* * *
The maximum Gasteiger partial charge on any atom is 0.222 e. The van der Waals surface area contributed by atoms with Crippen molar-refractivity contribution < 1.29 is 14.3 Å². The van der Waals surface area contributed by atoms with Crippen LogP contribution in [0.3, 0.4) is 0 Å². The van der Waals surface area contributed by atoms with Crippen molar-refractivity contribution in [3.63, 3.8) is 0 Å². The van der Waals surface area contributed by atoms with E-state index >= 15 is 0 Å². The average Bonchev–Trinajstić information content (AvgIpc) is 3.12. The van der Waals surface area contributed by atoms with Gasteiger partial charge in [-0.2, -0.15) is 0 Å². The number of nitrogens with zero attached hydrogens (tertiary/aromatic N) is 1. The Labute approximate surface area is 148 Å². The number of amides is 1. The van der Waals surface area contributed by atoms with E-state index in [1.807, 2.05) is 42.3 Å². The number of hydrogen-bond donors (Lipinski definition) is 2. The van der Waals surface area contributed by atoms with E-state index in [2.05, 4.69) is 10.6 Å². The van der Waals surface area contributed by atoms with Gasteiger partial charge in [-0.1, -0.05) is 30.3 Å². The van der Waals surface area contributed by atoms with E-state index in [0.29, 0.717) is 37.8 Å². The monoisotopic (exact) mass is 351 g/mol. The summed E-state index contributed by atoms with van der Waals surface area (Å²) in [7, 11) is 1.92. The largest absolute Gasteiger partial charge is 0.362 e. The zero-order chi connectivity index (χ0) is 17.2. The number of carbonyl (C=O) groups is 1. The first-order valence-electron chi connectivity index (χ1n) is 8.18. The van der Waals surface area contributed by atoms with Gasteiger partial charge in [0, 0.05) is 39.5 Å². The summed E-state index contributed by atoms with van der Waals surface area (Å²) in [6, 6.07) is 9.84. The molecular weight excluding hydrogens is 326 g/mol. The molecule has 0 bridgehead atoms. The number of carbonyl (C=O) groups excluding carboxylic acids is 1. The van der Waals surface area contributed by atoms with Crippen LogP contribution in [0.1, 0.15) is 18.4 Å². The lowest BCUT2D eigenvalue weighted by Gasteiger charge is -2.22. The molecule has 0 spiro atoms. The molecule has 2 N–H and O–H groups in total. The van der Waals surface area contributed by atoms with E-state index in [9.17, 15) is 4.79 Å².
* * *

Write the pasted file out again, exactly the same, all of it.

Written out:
The maximum Gasteiger partial charge on any atom is 0.222 e. The van der Waals surface area contributed by atoms with Crippen molar-refractivity contribution < 1.29 is 14.3 Å². The van der Waals surface area contributed by atoms with Crippen LogP contribution in [0.3, 0.4) is 0 Å². The van der Waals surface area contributed by atoms with Crippen molar-refractivity contribution in [3.63, 3.8) is 0 Å². The van der Waals surface area contributed by atoms with E-state index >= 15 is 0 Å². The average Bonchev–Trinajstić information content (AvgIpc) is 3.12. The van der Waals surface area contributed by atoms with Gasteiger partial charge in [-0.2, -0.15) is 0 Å². The number of nitrogens with zero attached hydrogens (tertiary/aromatic N) is 1. The Labute approximate surface area is 148 Å². The number of amides is 1. The van der Waals surface area contributed by atoms with E-state index in [1.807, 2.05) is 42.3 Å². The number of hydrogen-bond donors (Lipinski definition) is 2. The van der Waals surface area contributed by atoms with E-state index in [2.05, 4.69) is 10.6 Å². The van der Waals surface area contributed by atoms with Gasteiger partial charge in [-0.1, -0.05) is 30.3 Å². The van der Waals surface area contributed by atoms with E-state index in [0.29, 0.717) is 37.8 Å². The monoisotopic (exact) mass is 351 g/mol. The summed E-state index contributed by atoms with van der Waals surface area (Å²) in [7, 11) is 1.92. The largest absolute Gasteiger partial charge is 0.362 e. The zero-order chi connectivity index (χ0) is 17.2. The number of carbonyl (C=O) groups is 1. The first-order valence-electron chi connectivity index (χ1n) is 8.18. The van der Waals surface area contributed by atoms with Gasteiger partial charge in [0, 0.05) is 39.5 Å². The summed E-state index contributed by atoms with van der Waals surface area (Å²) in [6, 6.07) is 9.84. The molecular weight excluding hydrogens is 326 g/mol. The molecule has 0 bridgehead atoms. The number of carbonyl (C=O) groups excluding carboxylic acids is 1. The van der Waals surface area contributed by atoms with Crippen LogP contribution in [0.1, 0.15) is 18.4 Å². The lowest BCUT2D eigenvalue weighted by Gasteiger charge is -2.22. The molecule has 0 spiro atoms. The molecule has 2 N–H and O–H groups in total. The van der Waals surface area contributed by atoms with E-state index in [9.17, 15) is 4.79 Å².